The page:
Turkic Council denounces Biden’s move on 1915 events

 

April 25, 2021

 


Supporters of Turkey carrying a sign that reads prominent historian Bernard Lewis’ quote “Armenian allegations are an outright falsehood” face off with Armenian supporters outside the Turkish Embassy, Washington, D.C., U.S., April 24, 2021. (AFP Photo)

 

By Anadolu Agency

 

ANKARA – The Turkic Council deplored the statement by U.S. President Joe Biden on the events of 1915, saying it harms the hopes of regional cooperation and stability.

“I am very saddened by the statement of the U.S. President regarding the events of 1915, which clearly bears political motivations at the expense of historical facts and damaging the hopes of cooperation and stability in the region,” the council’s secretary-general, Baghdad Amreyev, said in a written statement Saturday.

He said a “transparent and fair” study about the events of 1915 is needed, with international law and relevant documents applied, not a trial or conviction of countries and their people by parliaments and administrations of third countries.

“Weaponization of distorted historical allegations toward another country could only play into the hands of those willing to fan the feelings of hatred, revenge and enmity among the societies,” he said.

“While denouncing the statement of U.S. President, I believe that distortion of history with political ends or attempts to ‘rewrite history’ and its use for political pressure will only beget further polarization among countries and peoples that will hinder peace and stability in our region,” he added.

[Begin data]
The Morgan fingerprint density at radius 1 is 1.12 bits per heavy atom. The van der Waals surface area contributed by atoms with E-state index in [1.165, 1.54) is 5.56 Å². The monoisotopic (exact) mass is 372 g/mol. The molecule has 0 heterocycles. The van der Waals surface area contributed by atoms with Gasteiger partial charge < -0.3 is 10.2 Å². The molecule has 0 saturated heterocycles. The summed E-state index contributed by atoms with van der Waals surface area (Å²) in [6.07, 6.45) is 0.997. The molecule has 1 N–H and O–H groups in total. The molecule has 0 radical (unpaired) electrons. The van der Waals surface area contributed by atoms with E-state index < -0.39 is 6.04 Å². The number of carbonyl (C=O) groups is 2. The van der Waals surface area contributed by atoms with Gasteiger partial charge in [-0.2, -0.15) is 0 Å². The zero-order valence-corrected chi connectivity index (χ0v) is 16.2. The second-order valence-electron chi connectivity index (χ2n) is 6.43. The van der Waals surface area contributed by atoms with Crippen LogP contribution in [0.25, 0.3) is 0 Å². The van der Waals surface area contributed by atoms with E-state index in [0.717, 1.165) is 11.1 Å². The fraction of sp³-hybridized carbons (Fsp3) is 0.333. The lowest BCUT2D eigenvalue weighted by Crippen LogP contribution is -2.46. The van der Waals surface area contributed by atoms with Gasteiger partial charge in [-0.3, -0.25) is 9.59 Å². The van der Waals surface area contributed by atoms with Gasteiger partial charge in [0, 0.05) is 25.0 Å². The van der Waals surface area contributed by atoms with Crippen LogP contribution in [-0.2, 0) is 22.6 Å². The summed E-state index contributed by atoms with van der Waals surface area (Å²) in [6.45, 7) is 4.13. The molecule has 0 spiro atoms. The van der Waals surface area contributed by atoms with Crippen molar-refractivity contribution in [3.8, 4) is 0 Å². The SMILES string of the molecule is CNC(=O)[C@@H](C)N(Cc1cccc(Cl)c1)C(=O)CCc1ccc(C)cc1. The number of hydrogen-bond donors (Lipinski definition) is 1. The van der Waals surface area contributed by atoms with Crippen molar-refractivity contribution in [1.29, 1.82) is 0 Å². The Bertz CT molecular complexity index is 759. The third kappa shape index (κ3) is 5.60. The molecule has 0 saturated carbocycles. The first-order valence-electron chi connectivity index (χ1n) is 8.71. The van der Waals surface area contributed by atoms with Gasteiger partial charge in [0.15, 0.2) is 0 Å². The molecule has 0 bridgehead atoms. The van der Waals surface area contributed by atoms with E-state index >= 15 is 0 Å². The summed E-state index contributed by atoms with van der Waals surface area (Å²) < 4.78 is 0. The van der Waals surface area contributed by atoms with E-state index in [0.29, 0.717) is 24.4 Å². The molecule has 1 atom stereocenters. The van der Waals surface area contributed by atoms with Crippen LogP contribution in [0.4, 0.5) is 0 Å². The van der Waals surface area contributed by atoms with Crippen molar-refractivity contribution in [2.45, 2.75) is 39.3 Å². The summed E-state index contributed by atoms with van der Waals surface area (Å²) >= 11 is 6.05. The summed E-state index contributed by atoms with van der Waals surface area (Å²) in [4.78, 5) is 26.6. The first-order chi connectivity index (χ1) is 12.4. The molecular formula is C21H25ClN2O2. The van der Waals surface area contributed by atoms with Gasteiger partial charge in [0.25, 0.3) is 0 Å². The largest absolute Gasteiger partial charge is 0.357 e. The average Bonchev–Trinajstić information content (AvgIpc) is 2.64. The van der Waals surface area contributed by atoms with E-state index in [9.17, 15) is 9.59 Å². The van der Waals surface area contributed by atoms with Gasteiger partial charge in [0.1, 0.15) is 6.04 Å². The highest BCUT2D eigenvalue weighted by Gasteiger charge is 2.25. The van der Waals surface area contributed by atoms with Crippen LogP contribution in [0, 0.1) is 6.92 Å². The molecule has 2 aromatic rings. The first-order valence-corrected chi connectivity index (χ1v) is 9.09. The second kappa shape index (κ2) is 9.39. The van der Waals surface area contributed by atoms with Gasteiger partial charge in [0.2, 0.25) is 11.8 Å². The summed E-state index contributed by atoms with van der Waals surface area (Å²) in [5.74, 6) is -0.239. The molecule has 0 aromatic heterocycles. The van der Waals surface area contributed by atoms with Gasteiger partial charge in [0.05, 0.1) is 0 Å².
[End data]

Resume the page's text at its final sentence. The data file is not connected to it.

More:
Earlier Saturday, Biden called the events of 1915 a “genocide,” breaking American presidents’ long-held tradition of refraining from using the term.

Amreyev also hailed Turkey’s initiative to establish a joint historical commission to study the events of 1915 and open its archives as a “brave and commendable” constructive approach.

Turkish stance on events of 1915
Turkey’s position on the events of 1915 is that the deaths of Armenians in eastern Anatolia took place when some sided with invading Russians and revolted against Ottoman forces. A subsequent relocation of Armenians resulted in numerous casualties.

Turkey objects to the presentation of these incidents as a “genocide,” describing them as a tragedy in which both sides suffered casualties.

Ankara has repeatedly proposed the creation of a joint commission of historians from Turkey and Armenia as well as international experts to tackle the issue.

In 2014, then-Prime Minister Recep Tayyip Erdoğan expressed condolences to the descendants of Armenians who lost their lives in the events of 1915.

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